In the episode in which the world finds out that Tracy isn’t the womanizer that he pretends to be, he freaks out that his faithfulness to his wife is going to hurt his bad-boy image. Sure enough, as soon as Frank discovers the truth, he feels betrayed, dismayingly giving Tracy back a DVD copy of his movie I Did Your Wife. Honestly, if you can’t trust Tracy Jordan to make a good sex comedy, who can you trust?
We know almost nothing about this film, but it definitely looks like one of Tracy’s lowest-common-denominator comedies, starring him as a variation on the world-famous detective — albeit one who’s a lot hornier than Sir Arthur Conan Doyle’s original. Fun fact: According to the poster that hangs on the wall of Tracy’s TGS dressing room, Sherlock Homie was directed by John Riggi, an actual 30 Rock writer who helmed episodes of that show, as well as worked on The Larry Sanders Show and Modern Family. So maybe it’s not terrible? Regardless, it has to be better than actual terrible Sherlock Holmes comedy Holmes & Watson.
Garfield 3: Feline Groovy
This is the motion-capture family film that Tracy is making when he decides he needs to start doing more substantial dramas. It’s unclear if Garfield 3: Feline Groovy ever was completed — maybe the producers recast his lead role after he walked away? — but still, we’ll always savor Tracy wearing a goofy mo-cap suit while yelling at an adorable kid who’s playing Nermal.
Who Dat Ninja
Set in New York City, Who Dat Ninja appears to be an action-comedy in which a regular guy ends up becoming a ninja, maybe to protect his family or save the day or something? (I’m totally guessing.) But of the four movies whose posters adorn the walls of Tracy’s dressing room — which include Sherlock Homie, Fat Bitch and Black Cop/White Cop — this seems to be the least objectionable. Plus, in an AMA interview on Reddit, Morgan himself expressed his preference for ninjas over pirates: “Why ninjas? Stealth. Pirates you can see them coming.”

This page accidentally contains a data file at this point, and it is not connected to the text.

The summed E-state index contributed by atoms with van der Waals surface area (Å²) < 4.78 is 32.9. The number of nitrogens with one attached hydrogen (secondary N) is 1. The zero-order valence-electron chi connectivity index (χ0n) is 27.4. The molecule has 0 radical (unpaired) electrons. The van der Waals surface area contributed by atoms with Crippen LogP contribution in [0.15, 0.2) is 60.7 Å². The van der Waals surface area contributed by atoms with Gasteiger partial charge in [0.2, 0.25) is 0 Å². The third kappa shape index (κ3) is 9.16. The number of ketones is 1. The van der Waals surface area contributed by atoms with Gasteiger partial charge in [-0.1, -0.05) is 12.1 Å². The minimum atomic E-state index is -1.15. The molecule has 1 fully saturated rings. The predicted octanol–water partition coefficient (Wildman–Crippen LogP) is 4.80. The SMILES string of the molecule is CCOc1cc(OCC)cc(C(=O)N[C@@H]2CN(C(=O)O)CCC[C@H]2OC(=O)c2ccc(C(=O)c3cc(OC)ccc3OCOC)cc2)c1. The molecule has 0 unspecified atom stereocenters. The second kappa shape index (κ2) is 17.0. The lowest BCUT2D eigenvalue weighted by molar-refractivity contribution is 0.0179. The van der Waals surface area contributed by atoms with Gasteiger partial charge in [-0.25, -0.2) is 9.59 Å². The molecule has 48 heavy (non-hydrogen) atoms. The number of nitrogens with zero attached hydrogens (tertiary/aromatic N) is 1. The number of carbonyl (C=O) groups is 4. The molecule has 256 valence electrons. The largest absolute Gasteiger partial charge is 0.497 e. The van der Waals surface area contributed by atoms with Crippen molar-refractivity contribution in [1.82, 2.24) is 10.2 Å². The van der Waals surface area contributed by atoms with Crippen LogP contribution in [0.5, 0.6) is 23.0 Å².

In the early 2000s, Cuba Gooding Jr. starred in a forgettable comedy called Snow Dogs. Years later, Tracy took over the franchise, but the producers got the bright idea to name the fifth installment 5now Dog5, which just confuses everyone. Still, Tracy Jordan and a bunch of huskies: You’d watch that, right?
Mentioned as one of Tracy’s hit films before the comic’s appearance on Late Night with Conan O’Brien, President Homeboy deserved more attention on 30 Rock than it received. Tracy as the president? And not Thomas Jefferson? That actually sounds pretty funny.
Hard to Watch
A satire of awards-bait dramas — especially ones starring comedians trying to show off their serious side — Hard to Watch wasn’t just a throwaway joke but actually became part of 30 Rock’s overall storyline, as Tracy pursues artistic credibility by winning an EGOT. For that, he can thank Dot Com (Kevin Brown) and Kenneth (Jack McBrayer) for talking him into doing this project — which, as we all know, was based on the book Stone Cold Bummer by Manipulate, a snide play on Precious: Based on the Novel ‘Push’ by Sapphire, a real Oscar-winner about Black poverty.
Hard to Watch is meant to be a commentary on the kinds of movies that attempt to equate human suffering with searing drama, but it’s telling that, in comparison to most of the dreck Tracy has put his name on, this film actually seems… pretty good? Or maybe I’m just a sucker for any movie in which the protagonist has to overcome the childhood trauma of learning that his mother has exploded.